Fourth grade students strengthen Canada-Australia bond through art


Canadian fourth graders pose with their Dream Time style artwork in front of their school.


Yulara citizens show off the four exceptional pieces, which are displayed at the local police station.


This poster compiling the 27 student artwork is now exhibited at the Yulara Community Hall and Canadian Chancery in Australia.

What started out as a simple art project for a group of fourth grade students turned into a serendipitous and heartfelt exchange between two countries.

When teacher Steve Revington proposed an Australian theme to his class, they got busy. 27 students from Emily Carr Public School in London, Ontario created paintings in the indigenous Dream Time style of Australia’s Northern Territory.

Impressed by the work of his students, Revington arranged for them to be judged by experts. He was ably assisted by Sergeant Annette Cooper, Officer in Charge of the Yulara Police station in the Northern Territory. After much correspondence, the pieces were sent to the Mutitjulu, community situated at the foot of Uluru, internationally known as Ayres Rock.

Artists from Maruku Arts inspected the works, commending the quality and correct use of the traditional style, praising the students on their research and hard work.

The artists selected four pieces, which are now showcased in the Yulara Police Station. The remaining pieces were distributed to local children to show how their Canadian counterparts had attempted the Dream Time style, in efforts to link the two communities closer.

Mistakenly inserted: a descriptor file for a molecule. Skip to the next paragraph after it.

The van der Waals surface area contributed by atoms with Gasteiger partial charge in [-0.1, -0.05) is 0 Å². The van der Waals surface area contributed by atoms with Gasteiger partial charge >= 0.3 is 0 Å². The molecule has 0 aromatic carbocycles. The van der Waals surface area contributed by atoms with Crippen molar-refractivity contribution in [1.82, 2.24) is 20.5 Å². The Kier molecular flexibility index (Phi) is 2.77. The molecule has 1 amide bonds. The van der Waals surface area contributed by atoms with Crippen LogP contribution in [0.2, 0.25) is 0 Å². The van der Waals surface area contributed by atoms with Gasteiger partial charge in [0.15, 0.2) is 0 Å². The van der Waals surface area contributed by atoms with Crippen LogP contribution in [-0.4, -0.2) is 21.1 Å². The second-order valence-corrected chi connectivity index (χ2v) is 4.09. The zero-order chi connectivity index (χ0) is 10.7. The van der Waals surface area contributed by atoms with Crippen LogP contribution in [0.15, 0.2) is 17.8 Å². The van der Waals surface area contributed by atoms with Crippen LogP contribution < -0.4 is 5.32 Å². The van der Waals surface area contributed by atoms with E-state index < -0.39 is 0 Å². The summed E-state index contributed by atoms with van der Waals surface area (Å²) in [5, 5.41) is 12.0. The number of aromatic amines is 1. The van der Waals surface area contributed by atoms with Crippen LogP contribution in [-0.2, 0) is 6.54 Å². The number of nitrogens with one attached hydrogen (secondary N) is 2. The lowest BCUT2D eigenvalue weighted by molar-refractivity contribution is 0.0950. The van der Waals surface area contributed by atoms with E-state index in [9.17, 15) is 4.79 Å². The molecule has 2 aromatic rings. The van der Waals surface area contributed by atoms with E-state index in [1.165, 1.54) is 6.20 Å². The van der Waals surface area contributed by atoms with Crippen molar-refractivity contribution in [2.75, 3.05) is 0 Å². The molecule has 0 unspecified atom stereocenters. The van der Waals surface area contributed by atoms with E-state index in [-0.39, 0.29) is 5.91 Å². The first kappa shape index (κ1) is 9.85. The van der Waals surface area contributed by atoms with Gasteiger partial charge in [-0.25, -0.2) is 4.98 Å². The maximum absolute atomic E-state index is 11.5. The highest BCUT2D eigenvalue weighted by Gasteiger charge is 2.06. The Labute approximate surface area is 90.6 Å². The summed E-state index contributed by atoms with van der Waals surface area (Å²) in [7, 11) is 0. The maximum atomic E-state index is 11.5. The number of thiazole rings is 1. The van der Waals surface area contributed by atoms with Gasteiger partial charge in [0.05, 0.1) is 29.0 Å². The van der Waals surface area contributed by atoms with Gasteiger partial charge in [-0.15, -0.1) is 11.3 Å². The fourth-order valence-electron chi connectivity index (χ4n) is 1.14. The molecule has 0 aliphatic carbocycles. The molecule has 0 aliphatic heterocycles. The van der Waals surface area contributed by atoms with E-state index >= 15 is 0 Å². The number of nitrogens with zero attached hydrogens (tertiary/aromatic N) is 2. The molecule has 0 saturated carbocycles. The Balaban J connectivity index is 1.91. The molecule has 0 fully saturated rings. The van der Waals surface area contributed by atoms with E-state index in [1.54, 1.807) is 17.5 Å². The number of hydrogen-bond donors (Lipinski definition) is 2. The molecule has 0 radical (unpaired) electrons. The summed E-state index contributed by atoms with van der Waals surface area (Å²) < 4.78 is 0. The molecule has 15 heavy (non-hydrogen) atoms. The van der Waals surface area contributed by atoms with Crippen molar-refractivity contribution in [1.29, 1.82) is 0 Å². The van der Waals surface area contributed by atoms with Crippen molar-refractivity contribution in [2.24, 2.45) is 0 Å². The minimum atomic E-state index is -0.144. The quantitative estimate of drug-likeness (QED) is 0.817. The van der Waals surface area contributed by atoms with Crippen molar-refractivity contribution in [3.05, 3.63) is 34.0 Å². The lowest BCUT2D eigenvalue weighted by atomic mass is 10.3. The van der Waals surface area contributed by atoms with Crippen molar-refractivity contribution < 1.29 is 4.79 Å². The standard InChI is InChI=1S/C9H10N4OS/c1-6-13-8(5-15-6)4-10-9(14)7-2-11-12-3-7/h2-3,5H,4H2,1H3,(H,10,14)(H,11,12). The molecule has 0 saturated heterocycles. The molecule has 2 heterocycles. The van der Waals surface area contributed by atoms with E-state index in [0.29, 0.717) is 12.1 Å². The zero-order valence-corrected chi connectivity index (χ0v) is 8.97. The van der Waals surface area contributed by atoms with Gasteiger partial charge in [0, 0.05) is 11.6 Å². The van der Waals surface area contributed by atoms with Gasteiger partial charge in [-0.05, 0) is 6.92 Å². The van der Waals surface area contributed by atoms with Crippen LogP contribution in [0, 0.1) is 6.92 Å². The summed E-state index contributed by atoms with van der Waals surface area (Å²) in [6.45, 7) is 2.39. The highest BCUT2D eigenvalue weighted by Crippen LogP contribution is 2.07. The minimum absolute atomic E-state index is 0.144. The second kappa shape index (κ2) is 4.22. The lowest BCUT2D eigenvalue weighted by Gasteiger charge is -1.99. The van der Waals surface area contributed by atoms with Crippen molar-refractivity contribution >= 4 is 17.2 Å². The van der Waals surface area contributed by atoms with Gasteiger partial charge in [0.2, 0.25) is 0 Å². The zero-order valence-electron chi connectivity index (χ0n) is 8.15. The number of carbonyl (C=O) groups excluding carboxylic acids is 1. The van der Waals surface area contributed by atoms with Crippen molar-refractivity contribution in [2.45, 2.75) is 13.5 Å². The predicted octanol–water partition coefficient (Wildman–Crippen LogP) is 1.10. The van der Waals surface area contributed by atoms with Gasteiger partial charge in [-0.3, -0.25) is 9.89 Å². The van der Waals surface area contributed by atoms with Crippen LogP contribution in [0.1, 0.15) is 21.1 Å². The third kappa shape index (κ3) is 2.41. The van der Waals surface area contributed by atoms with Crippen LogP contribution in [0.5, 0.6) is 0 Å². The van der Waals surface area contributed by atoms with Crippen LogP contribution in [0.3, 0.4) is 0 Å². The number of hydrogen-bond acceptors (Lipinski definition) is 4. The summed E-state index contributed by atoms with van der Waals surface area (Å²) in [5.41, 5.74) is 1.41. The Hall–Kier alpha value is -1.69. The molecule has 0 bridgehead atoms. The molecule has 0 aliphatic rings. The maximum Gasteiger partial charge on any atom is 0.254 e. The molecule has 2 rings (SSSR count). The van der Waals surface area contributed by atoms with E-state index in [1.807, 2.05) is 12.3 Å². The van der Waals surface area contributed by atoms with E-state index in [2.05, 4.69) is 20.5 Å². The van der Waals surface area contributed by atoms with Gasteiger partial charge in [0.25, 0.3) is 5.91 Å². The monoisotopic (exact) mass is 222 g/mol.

Revington designed a poster incorporating all 27 paintings, which was presented to the elders and Sgt. Cooper at the Yulara Community Hall, thanking them for this memorable experience.

This Canada-Australia connection was furthered when Public Affairs Manager Mary Lou Hayman visited London, her hometown. She dropped in on Steve and presented him with copies of the High Commission’s publication ‘Canada in Australia.’

"It was such a pleasure to meet Steve and visit him at his school in London. He shared the process he used with his students to describe the Australian outback and the aboriginal culture and art, which he became aware of through his several visits to Australia. It is remarkable how well his students were able to capture the essence of this in their artworks," Hayman commented.

She presented her copy of Steve’s compilation poster to High Commissioner Michael Small so that it can be exhibited in the Chancery for the public to view.